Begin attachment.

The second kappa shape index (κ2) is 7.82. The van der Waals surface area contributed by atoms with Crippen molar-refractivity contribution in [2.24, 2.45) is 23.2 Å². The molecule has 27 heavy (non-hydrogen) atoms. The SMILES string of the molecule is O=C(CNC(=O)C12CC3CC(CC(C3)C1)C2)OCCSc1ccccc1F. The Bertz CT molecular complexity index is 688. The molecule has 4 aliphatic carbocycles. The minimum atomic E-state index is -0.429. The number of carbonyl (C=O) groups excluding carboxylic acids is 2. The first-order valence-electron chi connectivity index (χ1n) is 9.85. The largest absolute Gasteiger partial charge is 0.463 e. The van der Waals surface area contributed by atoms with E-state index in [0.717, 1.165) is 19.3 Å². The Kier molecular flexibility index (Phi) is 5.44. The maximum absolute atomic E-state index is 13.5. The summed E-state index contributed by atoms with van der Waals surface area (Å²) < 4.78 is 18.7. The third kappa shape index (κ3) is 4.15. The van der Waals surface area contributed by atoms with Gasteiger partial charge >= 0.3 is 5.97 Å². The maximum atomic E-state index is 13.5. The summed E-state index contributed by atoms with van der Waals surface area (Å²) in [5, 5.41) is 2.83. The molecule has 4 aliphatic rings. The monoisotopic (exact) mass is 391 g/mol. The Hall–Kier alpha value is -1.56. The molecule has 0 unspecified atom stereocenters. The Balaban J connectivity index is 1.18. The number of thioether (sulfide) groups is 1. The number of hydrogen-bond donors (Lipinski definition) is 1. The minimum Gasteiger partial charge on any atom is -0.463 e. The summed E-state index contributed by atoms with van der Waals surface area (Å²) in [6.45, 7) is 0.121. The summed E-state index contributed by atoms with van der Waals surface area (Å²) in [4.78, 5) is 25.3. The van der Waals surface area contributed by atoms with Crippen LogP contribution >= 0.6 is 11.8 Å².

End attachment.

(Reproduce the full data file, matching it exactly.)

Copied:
The second kappa shape index (κ2) is 7.82. The van der Waals surface area contributed by atoms with Crippen molar-refractivity contribution in [2.24, 2.45) is 23.2 Å². The molecule has 27 heavy (non-hydrogen) atoms. The SMILES string of the molecule is O=C(CNC(=O)C12CC3CC(CC(C3)C1)C2)OCCSc1ccccc1F. The Bertz CT molecular complexity index is 688. The molecule has 4 aliphatic carbocycles. The minimum atomic E-state index is -0.429. The number of carbonyl (C=O) groups excluding carboxylic acids is 2. The first-order valence-electron chi connectivity index (χ1n) is 9.85. The largest absolute Gasteiger partial charge is 0.463 e. The van der Waals surface area contributed by atoms with E-state index in [0.717, 1.165) is 19.3 Å². The Kier molecular flexibility index (Phi) is 5.44. The maximum absolute atomic E-state index is 13.5. The summed E-state index contributed by atoms with van der Waals surface area (Å²) < 4.78 is 18.7. The third kappa shape index (κ3) is 4.15. The van der Waals surface area contributed by atoms with Gasteiger partial charge >= 0.3 is 5.97 Å². The maximum atomic E-state index is 13.5. The summed E-state index contributed by atoms with van der Waals surface area (Å²) in [5, 5.41) is 2.83. The molecule has 4 aliphatic rings. The monoisotopic (exact) mass is 391 g/mol. The Hall–Kier alpha value is -1.56. The molecule has 0 unspecified atom stereocenters. The Balaban J connectivity index is 1.18. The number of thioether (sulfide) groups is 1. The number of hydrogen-bond donors (Lipinski definition) is 1. The minimum Gasteiger partial charge on any atom is -0.463 e. The summed E-state index contributed by atoms with van der Waals surface area (Å²) in [6.45, 7) is 0.121. The summed E-state index contributed by atoms with van der Waals surface area (Å²) in [4.78, 5) is 25.3. The van der Waals surface area contributed by atoms with Crippen LogP contribution >= 0.6 is 11.8 Å².